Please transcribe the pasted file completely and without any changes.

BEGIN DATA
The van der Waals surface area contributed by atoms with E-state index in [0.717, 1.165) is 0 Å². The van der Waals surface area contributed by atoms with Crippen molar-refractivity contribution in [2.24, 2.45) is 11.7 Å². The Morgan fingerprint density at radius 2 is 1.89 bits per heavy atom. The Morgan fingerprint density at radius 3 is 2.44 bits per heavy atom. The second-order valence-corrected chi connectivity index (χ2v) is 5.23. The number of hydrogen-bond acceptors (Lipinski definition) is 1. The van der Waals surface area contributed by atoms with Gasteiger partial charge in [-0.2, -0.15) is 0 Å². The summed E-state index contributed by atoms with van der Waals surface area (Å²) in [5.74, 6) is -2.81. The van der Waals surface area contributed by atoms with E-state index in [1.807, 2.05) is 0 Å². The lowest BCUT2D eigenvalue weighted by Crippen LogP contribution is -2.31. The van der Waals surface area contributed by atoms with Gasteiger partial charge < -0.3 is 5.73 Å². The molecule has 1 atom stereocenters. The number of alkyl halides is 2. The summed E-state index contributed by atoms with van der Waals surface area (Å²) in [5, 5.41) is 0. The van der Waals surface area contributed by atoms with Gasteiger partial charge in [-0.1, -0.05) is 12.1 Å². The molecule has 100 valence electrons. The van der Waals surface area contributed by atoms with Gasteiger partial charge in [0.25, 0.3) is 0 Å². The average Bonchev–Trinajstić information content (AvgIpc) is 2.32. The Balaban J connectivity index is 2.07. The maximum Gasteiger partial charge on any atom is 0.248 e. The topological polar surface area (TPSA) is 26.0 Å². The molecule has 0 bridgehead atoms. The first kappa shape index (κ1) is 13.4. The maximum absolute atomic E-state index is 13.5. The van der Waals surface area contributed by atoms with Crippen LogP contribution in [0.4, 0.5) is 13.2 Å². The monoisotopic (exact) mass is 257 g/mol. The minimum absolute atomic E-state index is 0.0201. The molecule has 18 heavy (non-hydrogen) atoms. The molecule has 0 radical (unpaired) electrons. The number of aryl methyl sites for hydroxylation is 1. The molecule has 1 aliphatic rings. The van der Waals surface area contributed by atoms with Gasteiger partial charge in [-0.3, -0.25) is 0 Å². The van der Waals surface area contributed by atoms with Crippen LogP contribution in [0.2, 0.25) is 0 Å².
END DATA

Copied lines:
The van der Waals surface area contributed by atoms with E-state index in [0.717, 1.165) is 0 Å². The van der Waals surface area contributed by atoms with Crippen molar-refractivity contribution in [2.24, 2.45) is 11.7 Å². The Morgan fingerprint density at radius 2 is 1.89 bits per heavy atom. The Morgan fingerprint density at radius 3 is 2.44 bits per heavy atom. The second-order valence-corrected chi connectivity index (χ2v) is 5.23. The number of hydrogen-bond acceptors (Lipinski definition) is 1. The van der Waals surface area contributed by atoms with Gasteiger partial charge in [-0.2, -0.15) is 0 Å². The summed E-state index contributed by atoms with van der Waals surface area (Å²) in [5.74, 6) is -2.81. The van der Waals surface area contributed by atoms with E-state index in [1.807, 2.05) is 0 Å². The lowest BCUT2D eigenvalue weighted by Crippen LogP contribution is -2.31. The van der Waals surface area contributed by atoms with Gasteiger partial charge < -0.3 is 5.73 Å². The molecule has 1 atom stereocenters. The number of alkyl halides is 2. The summed E-state index contributed by atoms with van der Waals surface area (Å²) in [5, 5.41) is 0. The van der Waals surface area contributed by atoms with Gasteiger partial charge in [-0.1, -0.05) is 12.1 Å². The molecule has 100 valence electrons. The van der Waals surface area contributed by atoms with Gasteiger partial charge in [0.25, 0.3) is 0 Å². The average Bonchev–Trinajstić information content (AvgIpc) is 2.32. The Balaban J connectivity index is 2.07. The maximum Gasteiger partial charge on any atom is 0.248 e. The topological polar surface area (TPSA) is 26.0 Å². The molecule has 0 bridgehead atoms. The first kappa shape index (κ1) is 13.4. The maximum absolute atomic E-state index is 13.5. The van der Waals surface area contributed by atoms with Crippen LogP contribution in [0.4, 0.5) is 13.2 Å². The monoisotopic (exact) mass is 257 g/mol. The minimum absolute atomic E-state index is 0.0201. The molecule has 18 heavy (non-hydrogen) atoms. The molecule has 0 radical (unpaired) electrons. The number of aryl methyl sites for hydroxylation is 1. The molecule has 1 aliphatic rings. The van der Waals surface area contributed by atoms with Gasteiger partial charge in [-0.3, -0.25) is 0 Å². The van der Waals surface area contributed by atoms with Crippen LogP contribution in [0.2, 0.25) is 0 Å².